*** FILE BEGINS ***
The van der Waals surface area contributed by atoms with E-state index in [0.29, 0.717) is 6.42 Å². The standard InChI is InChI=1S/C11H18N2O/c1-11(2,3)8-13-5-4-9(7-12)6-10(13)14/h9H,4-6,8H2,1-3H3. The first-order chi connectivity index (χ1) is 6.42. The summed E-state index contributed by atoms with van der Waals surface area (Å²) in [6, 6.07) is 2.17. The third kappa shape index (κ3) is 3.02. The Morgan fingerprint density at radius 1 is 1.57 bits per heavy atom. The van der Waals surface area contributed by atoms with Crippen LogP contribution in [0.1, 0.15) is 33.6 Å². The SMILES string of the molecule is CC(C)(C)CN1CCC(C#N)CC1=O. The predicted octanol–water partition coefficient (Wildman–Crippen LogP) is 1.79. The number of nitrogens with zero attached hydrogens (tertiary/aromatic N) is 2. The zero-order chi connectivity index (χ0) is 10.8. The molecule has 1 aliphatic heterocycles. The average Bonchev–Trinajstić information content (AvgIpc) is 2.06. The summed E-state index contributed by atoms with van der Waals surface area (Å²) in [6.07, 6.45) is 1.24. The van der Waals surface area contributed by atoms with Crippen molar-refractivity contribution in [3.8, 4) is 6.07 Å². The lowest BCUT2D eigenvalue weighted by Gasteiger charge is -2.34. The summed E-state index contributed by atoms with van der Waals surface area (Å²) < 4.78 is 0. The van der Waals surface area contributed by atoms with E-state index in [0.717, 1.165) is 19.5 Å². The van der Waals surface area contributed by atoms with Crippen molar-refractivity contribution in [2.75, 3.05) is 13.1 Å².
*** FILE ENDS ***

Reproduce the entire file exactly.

The van der Waals surface area contributed by atoms with E-state index in [0.29, 0.717) is 6.42 Å². The standard InChI is InChI=1S/C11H18N2O/c1-11(2,3)8-13-5-4-9(7-12)6-10(13)14/h9H,4-6,8H2,1-3H3. The first-order chi connectivity index (χ1) is 6.42. The summed E-state index contributed by atoms with van der Waals surface area (Å²) in [6, 6.07) is 2.17. The third kappa shape index (κ3) is 3.02. The Morgan fingerprint density at radius 1 is 1.57 bits per heavy atom. The van der Waals surface area contributed by atoms with Crippen LogP contribution in [0.1, 0.15) is 33.6 Å². The SMILES string of the molecule is CC(C)(C)CN1CCC(C#N)CC1=O. The predicted octanol–water partition coefficient (Wildman–Crippen LogP) is 1.79. The number of nitrogens with zero attached hydrogens (tertiary/aromatic N) is 2. The zero-order chi connectivity index (χ0) is 10.8. The molecule has 1 aliphatic heterocycles. The average Bonchev–Trinajstić information content (AvgIpc) is 2.06. The summed E-state index contributed by atoms with van der Waals surface area (Å²) in [6.07, 6.45) is 1.24. The van der Waals surface area contributed by atoms with Crippen molar-refractivity contribution in [3.8, 4) is 6.07 Å². The lowest BCUT2D eigenvalue weighted by Gasteiger charge is -2.34. The summed E-state index contributed by atoms with van der Waals surface area (Å²) < 4.78 is 0. The van der Waals surface area contributed by atoms with E-state index in [0.717, 1.165) is 19.5 Å². The van der Waals surface area contributed by atoms with Crippen molar-refractivity contribution in [2.75, 3.05) is 13.1 Å².